The paper “ April Uprising - John Butler Trio’ s Album and Performance” is a dramatic example of a case study on music. The moving and innovative talent of The John Butler Trio's in music is best displayed by this album, right from the first to the last of every track therein. Uniquely though, the album is arranged in a manner that expression and emotion stream to the end. To recommend for it in one's music library is the last thing one would ever mention regarding this exceptional album of talent and skill.
The April Uprising is unique, exclusive and matchless, the quality that has made it a highly demanded album that is constantly played in iTunes. As history tells, the album is named after John's adventure to Bulgaria. A close connection is also made between John's visit to his ancestors in Bulgaria and the episode, "Who Do You Think You Are" on television. This visit has been pronounced as a prominent factor that contributed to the nature and content of the April Uprising album. The masterpiece, as it is presented in the view of its name and the story at the back, creates a sense of vision and inspiration as could be beheld by Trio.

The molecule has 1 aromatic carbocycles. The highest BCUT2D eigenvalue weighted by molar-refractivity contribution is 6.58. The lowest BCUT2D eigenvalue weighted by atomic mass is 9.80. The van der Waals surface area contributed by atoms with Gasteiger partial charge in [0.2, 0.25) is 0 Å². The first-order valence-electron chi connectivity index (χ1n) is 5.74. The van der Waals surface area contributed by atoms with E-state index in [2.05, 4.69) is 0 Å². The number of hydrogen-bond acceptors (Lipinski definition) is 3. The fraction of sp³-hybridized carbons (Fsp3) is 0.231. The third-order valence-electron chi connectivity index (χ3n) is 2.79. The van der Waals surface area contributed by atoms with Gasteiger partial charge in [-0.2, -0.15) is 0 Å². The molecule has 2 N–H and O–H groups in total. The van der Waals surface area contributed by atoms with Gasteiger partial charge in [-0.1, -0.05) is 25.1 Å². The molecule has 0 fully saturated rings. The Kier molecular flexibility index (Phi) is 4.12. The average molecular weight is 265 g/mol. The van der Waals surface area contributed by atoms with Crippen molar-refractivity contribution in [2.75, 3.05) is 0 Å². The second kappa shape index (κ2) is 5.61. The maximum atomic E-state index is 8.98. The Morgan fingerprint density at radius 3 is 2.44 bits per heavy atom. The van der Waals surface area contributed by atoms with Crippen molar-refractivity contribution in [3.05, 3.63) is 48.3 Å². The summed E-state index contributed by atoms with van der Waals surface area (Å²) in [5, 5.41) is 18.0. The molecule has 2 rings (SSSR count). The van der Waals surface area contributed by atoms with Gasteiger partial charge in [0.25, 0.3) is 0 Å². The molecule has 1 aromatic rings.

The early 2000s was not period for Australia to export great music but one wonders how it managed to shrug off in the epoch of electronic euro-trash. Evidently, The John Butler Trio takes a seat in the spotlight and steps into the void. Of recent, a live performance in Australia, Red Rocks, was extremely impressive as it was characterized by outstanding accuracy, musicality, and amazing live presence. As the sound in the studio, the band on the stage is tight.
The techniques that John Butler is fond of using are captivating. At the mention of his name, the construction of an 11 string from a 12 string octave G invades the mind. Don't forget to mention his steel lap guitar too. This album is a heavy display of John Butler's acoustic skills. Precisely, the tones and back melodies can only be heard with keen listening as for instance in the listening of his "Ocean" in this album. Byron Luiters and Nicky Bombay are the two talents musician that has helped The John Butler to achieve the current status. Though John gets himself out of some scenes in this album, the makeup of the band unveils the rhythmic role he plays.
Apart from supplying the music to the singer, they also supply the musical accompaniment, making it a masterpiece. Butler shines from the texture that bassist, Byron Luiters, and dramatist Nicky Bombay adds thus making him an acoustically-driven guitarist of all time. They have it right, and they do it right since it is a matter of balance.
The song, "I'd Do Anything" is a catchy one, and "Don't Wanna See Your Face" is one of the frequently played. It is an incredibly long album with over six tracks, and if you aren't sure of following, you will easily lose track. The first song starts seriously and mysteriously, evolving slowly and vividly. An enjoyable chorus follows after a boring sound of a blunt guitar.